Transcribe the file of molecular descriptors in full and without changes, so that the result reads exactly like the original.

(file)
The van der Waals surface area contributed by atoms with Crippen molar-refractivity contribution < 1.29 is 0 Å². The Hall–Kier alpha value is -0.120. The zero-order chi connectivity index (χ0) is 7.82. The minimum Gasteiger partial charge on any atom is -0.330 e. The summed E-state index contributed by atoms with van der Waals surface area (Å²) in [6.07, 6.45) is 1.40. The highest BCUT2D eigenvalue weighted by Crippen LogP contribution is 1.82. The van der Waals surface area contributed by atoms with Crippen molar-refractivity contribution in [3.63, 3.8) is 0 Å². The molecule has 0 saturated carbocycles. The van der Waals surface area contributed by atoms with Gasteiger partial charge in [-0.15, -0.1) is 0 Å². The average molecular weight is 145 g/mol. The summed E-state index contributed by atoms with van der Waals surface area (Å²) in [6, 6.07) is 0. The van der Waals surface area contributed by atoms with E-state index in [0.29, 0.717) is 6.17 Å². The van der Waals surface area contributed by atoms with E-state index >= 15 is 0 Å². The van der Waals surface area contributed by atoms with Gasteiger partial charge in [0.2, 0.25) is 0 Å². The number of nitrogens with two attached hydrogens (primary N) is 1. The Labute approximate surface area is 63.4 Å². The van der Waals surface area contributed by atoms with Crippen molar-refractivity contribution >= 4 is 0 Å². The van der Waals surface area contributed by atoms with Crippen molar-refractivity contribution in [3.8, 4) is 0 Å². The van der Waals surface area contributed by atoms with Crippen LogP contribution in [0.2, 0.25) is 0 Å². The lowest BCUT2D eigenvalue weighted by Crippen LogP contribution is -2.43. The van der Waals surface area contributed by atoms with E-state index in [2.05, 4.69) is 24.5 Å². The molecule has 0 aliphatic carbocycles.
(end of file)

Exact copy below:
The van der Waals surface area contributed by atoms with Crippen molar-refractivity contribution < 1.29 is 0 Å². The Hall–Kier alpha value is -0.120. The zero-order chi connectivity index (χ0) is 7.82. The minimum Gasteiger partial charge on any atom is -0.330 e. The summed E-state index contributed by atoms with van der Waals surface area (Å²) in [6.07, 6.45) is 1.40. The highest BCUT2D eigenvalue weighted by Crippen LogP contribution is 1.82. The van der Waals surface area contributed by atoms with Crippen molar-refractivity contribution in [3.63, 3.8) is 0 Å². The molecule has 0 saturated carbocycles. The van der Waals surface area contributed by atoms with Gasteiger partial charge in [-0.15, -0.1) is 0 Å². The average molecular weight is 145 g/mol. The summed E-state index contributed by atoms with van der Waals surface area (Å²) in [6, 6.07) is 0. The van der Waals surface area contributed by atoms with E-state index in [0.29, 0.717) is 6.17 Å². The van der Waals surface area contributed by atoms with E-state index >= 15 is 0 Å². The van der Waals surface area contributed by atoms with Gasteiger partial charge in [0.2, 0.25) is 0 Å². The number of nitrogens with two attached hydrogens (primary N) is 1. The Labute approximate surface area is 63.4 Å². The van der Waals surface area contributed by atoms with Crippen molar-refractivity contribution >= 4 is 0 Å². The van der Waals surface area contributed by atoms with Crippen molar-refractivity contribution in [3.8, 4) is 0 Å². The van der Waals surface area contributed by atoms with Crippen LogP contribution in [0.2, 0.25) is 0 Å². The lowest BCUT2D eigenvalue weighted by Crippen LogP contribution is -2.43. The van der Waals surface area contributed by atoms with E-state index in [2.05, 4.69) is 24.5 Å². The molecule has 0 aliphatic carbocycles.